The assignee of the present application, as disclosed in U.S. Pat. No. 5,344,771 has produced oils in vitro and in vivo that yield fatty acid compositions containing LC fatty acids. In the in vivo method a plant is altered by integrating into its genome a DNA construct having in the 5' to 3' direction of transcription, a transcriptional regulatory region functional in a seed cell of the plant, a translational regulatory region functional in the seed cell, a plant transit peptide encoding sequence, a DNA sequence encoding an Umbellularia california (bay) 12:0 preferring acyl-ACP thioesterase which is functional in the seed cell, and a transcriptional termination region functional in the seed cell.
Preferably, but without limitation the plants that are altered are oil producing plants of the Brassica family, including, but not limited to canola, rape and mustard. Other plants that may be genetically altered include soybean, peanut, safflower, etc.
The weight percent range of the fatty acid produced from LC-oil is shown in Table 1 below, which also compares the weight percent range of fatty acid from canola oil, coconut oil and palm kernel oil.
TABLE 1______________________________________ Weight % Weight Weight % Weight % Fatty in Laurate % in Coconut in PalmCommon Name Acid Canola Canola Oil Kernel Oil______________________________________caprylic C8:0 -- -- 8 3.5capric C10:0 -- -- 6 3.5lauric acid C12:0 12-59 -- 47 48.0myristic acid C14:0 ≦6 <0.1 17.5 16.0palmitic acid C16:0 <6 4.0 9 8.0palmitoleic acid C16:1 <1 0.0 -- 0stearic acid C18:0 <2.5 1.5 3 2.5oleic acid C18:1 5-80 61.5 7 15.5linoleic acid C18:2 <40 20.0 2 2.5linolenic acid C18:3 <14 10.0 -- 0arachidic acid C20:0 <1.0 0.5 -- 0.1gadoleic acid C20:1 <2.0 1.0 -- --behenic acid C22:0 <1.0 0.3 -- --erucic acid C22:1 <2.0 0.1 -- --lignoceric acid C24:0 <0.2 0.2 -- --nervonic acid C24:1 <0.2 -- -- --______________________________________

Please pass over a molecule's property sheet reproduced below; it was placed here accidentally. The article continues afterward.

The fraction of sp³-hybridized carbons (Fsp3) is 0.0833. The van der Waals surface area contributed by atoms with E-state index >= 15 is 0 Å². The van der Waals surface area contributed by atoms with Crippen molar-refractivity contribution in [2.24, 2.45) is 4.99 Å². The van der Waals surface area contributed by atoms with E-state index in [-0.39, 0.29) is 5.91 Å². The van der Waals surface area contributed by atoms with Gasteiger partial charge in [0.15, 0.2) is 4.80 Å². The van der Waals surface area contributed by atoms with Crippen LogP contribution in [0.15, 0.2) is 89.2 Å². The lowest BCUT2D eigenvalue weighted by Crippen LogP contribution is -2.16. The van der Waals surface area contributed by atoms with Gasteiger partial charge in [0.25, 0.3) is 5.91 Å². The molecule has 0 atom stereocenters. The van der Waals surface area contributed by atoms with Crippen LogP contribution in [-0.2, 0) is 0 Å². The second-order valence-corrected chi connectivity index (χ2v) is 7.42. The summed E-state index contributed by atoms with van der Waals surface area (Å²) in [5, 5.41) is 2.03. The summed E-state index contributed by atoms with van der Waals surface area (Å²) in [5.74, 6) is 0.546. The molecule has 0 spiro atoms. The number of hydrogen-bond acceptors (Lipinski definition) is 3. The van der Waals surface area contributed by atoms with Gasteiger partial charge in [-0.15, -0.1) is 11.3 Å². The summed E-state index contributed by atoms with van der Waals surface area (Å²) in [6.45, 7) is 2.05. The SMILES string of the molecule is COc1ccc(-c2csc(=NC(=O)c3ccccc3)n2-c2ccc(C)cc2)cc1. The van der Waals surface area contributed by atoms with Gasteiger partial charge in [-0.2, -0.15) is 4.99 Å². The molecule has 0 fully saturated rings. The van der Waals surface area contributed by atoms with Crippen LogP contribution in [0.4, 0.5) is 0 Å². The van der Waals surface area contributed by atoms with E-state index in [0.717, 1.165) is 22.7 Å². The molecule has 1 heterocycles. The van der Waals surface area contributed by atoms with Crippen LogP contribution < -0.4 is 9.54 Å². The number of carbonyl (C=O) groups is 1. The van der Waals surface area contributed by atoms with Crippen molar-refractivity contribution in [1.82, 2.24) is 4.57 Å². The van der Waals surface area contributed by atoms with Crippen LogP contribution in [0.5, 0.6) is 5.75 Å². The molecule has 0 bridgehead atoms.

A typical fatty acid profile of LC-oil is set forth in column 2 of Table 2 below:
TABLE 2______________________________________ % FA After Partial % FA Hydrogenation______________________________________C10 0.1 0.1C12 38.8 38.8C14 4.1 4.1C16 2.7 2.9C16:1 0.2 0C18 1.6 32.8C18:1 32.8 20.0C18:2 11.2 0C18:3 6.8 0C20+ 1.7 1.5______________________________________